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All That

City Hall
Photograph courtesy of Bill Wulf

Biter: This Old City Hall

By Jeff Kearns

LAST WEEK, PBS broadcast its non-Ozzy version of a reality program. Being PBS, they had to inject a little history lesson into the ratings grab, and so instead of Fear Factor what the more erudite audiences got was Pioneer House, in which three families gave up all modern amenities and went back in time to live like our pioneer ancestors. In one week, the families went from playing Nintendo to sleeping on the floor and wearing filthy clothes, and eating chickens they'd butchered with their own hands.

One of the families was, in real life, a well-to-do upper-class klatch from California. Just how well-to-do wasn't revealed until the very end of the series, when the unshaven and tick-ridden bunch moved back into their remodeled suburban mansion, replete with sweeping staircases, numerous hot tubs and windows that were two stories tall. "I never realized how much space we had," the mother admitted. "Our little pioneer cabin never seemed crowded, and this is at least 100 times as big." As she spoke, the camera tracked her husband, walking across the kitchen. It took him at least two whole minutes.

Watching this, it's hard not to think of San Jose City Hall. After a decade of planning, councilmembers have to decide -- again -- next week if they really want to build their downtown mansion. The originally- slated- for- $178-million, now- tabulating- $343- million City Hall's final price tag will almost certainly top $500 million. That means the cost of turning visionary architect Richard Meier's plans -- which alone ran $20 million -- into reality is high enough to warrant looking at alternatives. So says Councilman Chuck Reed, the project's chief foe.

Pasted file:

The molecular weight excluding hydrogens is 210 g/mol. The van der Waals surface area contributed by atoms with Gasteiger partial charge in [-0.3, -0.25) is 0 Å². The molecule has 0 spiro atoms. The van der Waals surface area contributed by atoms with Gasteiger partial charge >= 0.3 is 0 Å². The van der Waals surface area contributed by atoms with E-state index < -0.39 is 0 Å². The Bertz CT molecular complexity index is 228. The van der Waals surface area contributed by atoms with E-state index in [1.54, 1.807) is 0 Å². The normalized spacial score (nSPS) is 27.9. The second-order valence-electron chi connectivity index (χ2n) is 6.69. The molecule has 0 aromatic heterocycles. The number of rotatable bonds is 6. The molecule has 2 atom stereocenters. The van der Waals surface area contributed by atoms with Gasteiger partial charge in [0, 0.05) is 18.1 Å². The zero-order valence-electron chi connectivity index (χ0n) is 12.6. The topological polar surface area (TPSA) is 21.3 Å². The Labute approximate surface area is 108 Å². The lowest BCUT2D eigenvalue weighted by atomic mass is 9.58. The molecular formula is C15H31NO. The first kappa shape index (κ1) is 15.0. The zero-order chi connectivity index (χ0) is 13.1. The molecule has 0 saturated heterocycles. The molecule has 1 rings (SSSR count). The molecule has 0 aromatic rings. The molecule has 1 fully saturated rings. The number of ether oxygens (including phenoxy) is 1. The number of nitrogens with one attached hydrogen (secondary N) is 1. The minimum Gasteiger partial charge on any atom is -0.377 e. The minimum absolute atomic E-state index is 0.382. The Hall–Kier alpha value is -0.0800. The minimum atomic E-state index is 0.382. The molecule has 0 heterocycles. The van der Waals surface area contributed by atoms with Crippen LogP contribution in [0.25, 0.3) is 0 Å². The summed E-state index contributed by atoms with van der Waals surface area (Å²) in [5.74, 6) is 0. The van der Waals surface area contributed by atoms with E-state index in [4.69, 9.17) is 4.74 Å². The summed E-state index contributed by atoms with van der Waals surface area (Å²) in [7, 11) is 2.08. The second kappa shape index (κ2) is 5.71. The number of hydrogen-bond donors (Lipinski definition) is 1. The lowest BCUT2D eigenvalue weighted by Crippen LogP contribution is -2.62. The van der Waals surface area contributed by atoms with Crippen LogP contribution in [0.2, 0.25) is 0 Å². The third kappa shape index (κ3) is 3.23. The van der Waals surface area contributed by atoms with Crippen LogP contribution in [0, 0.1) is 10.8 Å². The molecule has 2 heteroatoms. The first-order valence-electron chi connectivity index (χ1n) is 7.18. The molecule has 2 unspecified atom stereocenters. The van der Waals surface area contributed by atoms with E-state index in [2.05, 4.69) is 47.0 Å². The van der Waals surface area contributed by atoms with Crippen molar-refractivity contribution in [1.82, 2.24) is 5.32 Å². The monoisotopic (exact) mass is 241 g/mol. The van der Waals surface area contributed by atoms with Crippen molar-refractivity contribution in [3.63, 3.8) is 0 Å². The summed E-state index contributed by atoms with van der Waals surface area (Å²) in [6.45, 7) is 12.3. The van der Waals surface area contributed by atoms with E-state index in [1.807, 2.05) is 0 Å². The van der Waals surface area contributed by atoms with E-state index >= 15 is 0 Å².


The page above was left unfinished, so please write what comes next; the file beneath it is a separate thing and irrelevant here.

There's no doubt that the City Hall has to return to downtown. It's also clear that the city would be selling itself short by considering anything but a truly great building. After two decades of unsuccessful redevelopment policy, downtown is still a patchwork of parking lots, abandoned stores and peculiar public art. Bringing City Hall back wouldn't cure that, but it would help -- especially if the building was something inspiring. Meier's design, incorporating cues that echo Berlin's remodeled Reichstag, is.

But elected leaders don't like to spend money on themselves, typically, and the price tag keeps floating out of reach, so it's time to look for some other solution. One that saves money and recalls the city's history ... hmm. As usual, we can look to PBS for the answer, and here it is: Instead of Meier's modern monument, San Jose should go back in time, and rebuild the 19th-century City Hall.

Built in 1887 and designed by local architect Theodore Lenzen, the original City Hall stood in the middle of City Hall Plaza (about where the fountains are in what's now Cesar Chavez Plaza). It wasn't held in very high regard, thanks to its mix of Victorian styles and Lenzen's status as a self-taught architect, and it was so badly damaged in the 1906 quake that the elevator shafts were bent. The drunk tank was in the basement, and its occupants disrupted council meetings by banging cups and plates on the bars.

Still, it was beautiful, especially compared to its successor. And cheaper, too. The bill came to $139,482. According to the 1851-1890 Consumer Price Index by Ethel D. Hoover, that's about $2,774,297 in 2002 dollars. It may sound ridiculously low, but it couldn't be that hard to build a three-story building with a clock tower and a jail.